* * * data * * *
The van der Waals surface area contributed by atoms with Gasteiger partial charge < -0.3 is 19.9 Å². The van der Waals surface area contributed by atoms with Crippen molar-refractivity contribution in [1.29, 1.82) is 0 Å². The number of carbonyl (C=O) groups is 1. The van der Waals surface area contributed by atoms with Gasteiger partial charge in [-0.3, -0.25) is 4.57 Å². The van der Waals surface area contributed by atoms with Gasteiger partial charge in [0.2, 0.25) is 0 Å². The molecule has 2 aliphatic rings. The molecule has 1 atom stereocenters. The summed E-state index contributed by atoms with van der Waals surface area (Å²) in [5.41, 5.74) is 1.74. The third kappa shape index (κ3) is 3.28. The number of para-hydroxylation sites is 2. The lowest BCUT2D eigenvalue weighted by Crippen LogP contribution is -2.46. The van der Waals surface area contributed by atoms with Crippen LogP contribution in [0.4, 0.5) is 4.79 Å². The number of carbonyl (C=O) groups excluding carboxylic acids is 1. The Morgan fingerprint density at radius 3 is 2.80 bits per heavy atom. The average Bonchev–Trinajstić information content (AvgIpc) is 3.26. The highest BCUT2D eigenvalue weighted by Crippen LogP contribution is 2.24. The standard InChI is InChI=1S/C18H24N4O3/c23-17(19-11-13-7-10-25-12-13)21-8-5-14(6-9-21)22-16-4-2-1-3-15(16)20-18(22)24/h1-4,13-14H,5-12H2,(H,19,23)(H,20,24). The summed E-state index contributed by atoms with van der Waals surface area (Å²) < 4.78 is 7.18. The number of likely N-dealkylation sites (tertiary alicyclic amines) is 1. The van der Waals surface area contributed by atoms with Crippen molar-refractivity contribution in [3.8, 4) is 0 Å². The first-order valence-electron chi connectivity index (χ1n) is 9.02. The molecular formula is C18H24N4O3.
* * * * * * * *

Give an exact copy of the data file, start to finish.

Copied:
The van der Waals surface area contributed by atoms with Gasteiger partial charge < -0.3 is 19.9 Å². The van der Waals surface area contributed by atoms with Crippen molar-refractivity contribution in [1.29, 1.82) is 0 Å². The number of carbonyl (C=O) groups is 1. The van der Waals surface area contributed by atoms with Gasteiger partial charge in [-0.3, -0.25) is 4.57 Å². The van der Waals surface area contributed by atoms with Gasteiger partial charge in [0.2, 0.25) is 0 Å². The molecule has 2 aliphatic rings. The molecule has 1 atom stereocenters. The summed E-state index contributed by atoms with van der Waals surface area (Å²) in [5.41, 5.74) is 1.74. The third kappa shape index (κ3) is 3.28. The number of para-hydroxylation sites is 2. The lowest BCUT2D eigenvalue weighted by Crippen LogP contribution is -2.46. The van der Waals surface area contributed by atoms with Crippen LogP contribution in [0.4, 0.5) is 4.79 Å². The number of carbonyl (C=O) groups excluding carboxylic acids is 1. The Morgan fingerprint density at radius 3 is 2.80 bits per heavy atom. The average Bonchev–Trinajstić information content (AvgIpc) is 3.26. The highest BCUT2D eigenvalue weighted by Crippen LogP contribution is 2.24. The standard InChI is InChI=1S/C18H24N4O3/c23-17(19-11-13-7-10-25-12-13)21-8-5-14(6-9-21)22-16-4-2-1-3-15(16)20-18(22)24/h1-4,13-14H,5-12H2,(H,19,23)(H,20,24). The summed E-state index contributed by atoms with van der Waals surface area (Å²) < 4.78 is 7.18. The number of likely N-dealkylation sites (tertiary alicyclic amines) is 1. The van der Waals surface area contributed by atoms with Crippen molar-refractivity contribution in [3.8, 4) is 0 Å². The first-order valence-electron chi connectivity index (χ1n) is 9.02. The molecular formula is C18H24N4O3.